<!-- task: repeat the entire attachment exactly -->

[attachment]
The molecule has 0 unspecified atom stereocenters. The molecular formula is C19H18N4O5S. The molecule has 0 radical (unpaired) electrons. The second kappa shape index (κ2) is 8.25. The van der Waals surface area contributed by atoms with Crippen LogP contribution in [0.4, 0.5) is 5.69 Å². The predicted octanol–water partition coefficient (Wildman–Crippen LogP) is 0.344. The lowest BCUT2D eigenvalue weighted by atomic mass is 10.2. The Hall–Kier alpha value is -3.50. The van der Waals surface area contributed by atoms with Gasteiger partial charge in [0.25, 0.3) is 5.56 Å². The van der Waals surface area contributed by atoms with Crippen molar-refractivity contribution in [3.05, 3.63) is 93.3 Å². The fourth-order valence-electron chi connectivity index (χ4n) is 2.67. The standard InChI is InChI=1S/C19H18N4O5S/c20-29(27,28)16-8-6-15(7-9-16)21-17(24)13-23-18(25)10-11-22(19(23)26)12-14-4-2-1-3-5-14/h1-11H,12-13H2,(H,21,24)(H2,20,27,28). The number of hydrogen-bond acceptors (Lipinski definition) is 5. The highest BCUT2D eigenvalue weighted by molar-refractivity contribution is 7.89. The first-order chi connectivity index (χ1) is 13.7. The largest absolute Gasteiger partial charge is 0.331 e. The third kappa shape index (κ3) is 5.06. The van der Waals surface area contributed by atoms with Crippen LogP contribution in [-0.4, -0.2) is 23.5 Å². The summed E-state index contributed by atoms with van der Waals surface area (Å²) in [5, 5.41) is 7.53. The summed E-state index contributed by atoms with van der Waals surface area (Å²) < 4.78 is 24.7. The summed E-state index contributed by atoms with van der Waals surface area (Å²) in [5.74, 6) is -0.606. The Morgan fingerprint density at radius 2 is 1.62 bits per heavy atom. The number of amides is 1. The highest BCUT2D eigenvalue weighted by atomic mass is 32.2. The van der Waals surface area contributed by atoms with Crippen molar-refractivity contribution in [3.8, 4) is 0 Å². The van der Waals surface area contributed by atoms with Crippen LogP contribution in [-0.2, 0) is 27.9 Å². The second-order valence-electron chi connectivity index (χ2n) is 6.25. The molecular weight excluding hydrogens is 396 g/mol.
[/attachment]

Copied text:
The molecule has 0 unspecified atom stereocenters. The molecular formula is C19H18N4O5S. The molecule has 0 radical (unpaired) electrons. The second kappa shape index (κ2) is 8.25. The van der Waals surface area contributed by atoms with Crippen LogP contribution in [0.4, 0.5) is 5.69 Å². The predicted octanol–water partition coefficient (Wildman–Crippen LogP) is 0.344. The lowest BCUT2D eigenvalue weighted by atomic mass is 10.2. The Hall–Kier alpha value is -3.50. The van der Waals surface area contributed by atoms with Gasteiger partial charge in [0.25, 0.3) is 5.56 Å². The van der Waals surface area contributed by atoms with Crippen molar-refractivity contribution in [3.05, 3.63) is 93.3 Å². The fourth-order valence-electron chi connectivity index (χ4n) is 2.67. The standard InChI is InChI=1S/C19H18N4O5S/c20-29(27,28)16-8-6-15(7-9-16)21-17(24)13-23-18(25)10-11-22(19(23)26)12-14-4-2-1-3-5-14/h1-11H,12-13H2,(H,21,24)(H2,20,27,28). The number of hydrogen-bond acceptors (Lipinski definition) is 5. The highest BCUT2D eigenvalue weighted by molar-refractivity contribution is 7.89. The first-order chi connectivity index (χ1) is 13.7. The largest absolute Gasteiger partial charge is 0.331 e. The third kappa shape index (κ3) is 5.06. The van der Waals surface area contributed by atoms with Crippen LogP contribution in [-0.4, -0.2) is 23.5 Å². The summed E-state index contributed by atoms with van der Waals surface area (Å²) in [5, 5.41) is 7.53. The summed E-state index contributed by atoms with van der Waals surface area (Å²) < 4.78 is 24.7. The summed E-state index contributed by atoms with van der Waals surface area (Å²) in [5.74, 6) is -0.606. The Morgan fingerprint density at radius 2 is 1.62 bits per heavy atom. The number of amides is 1. The highest BCUT2D eigenvalue weighted by atomic mass is 32.2. The van der Waals surface area contributed by atoms with Crippen molar-refractivity contribution in [3.8, 4) is 0 Å². The van der Waals surface area contributed by atoms with Crippen LogP contribution in [-0.2, 0) is 27.9 Å². The second-order valence-electron chi connectivity index (χ2n) is 6.25. The molecular weight excluding hydrogens is 396 g/mol.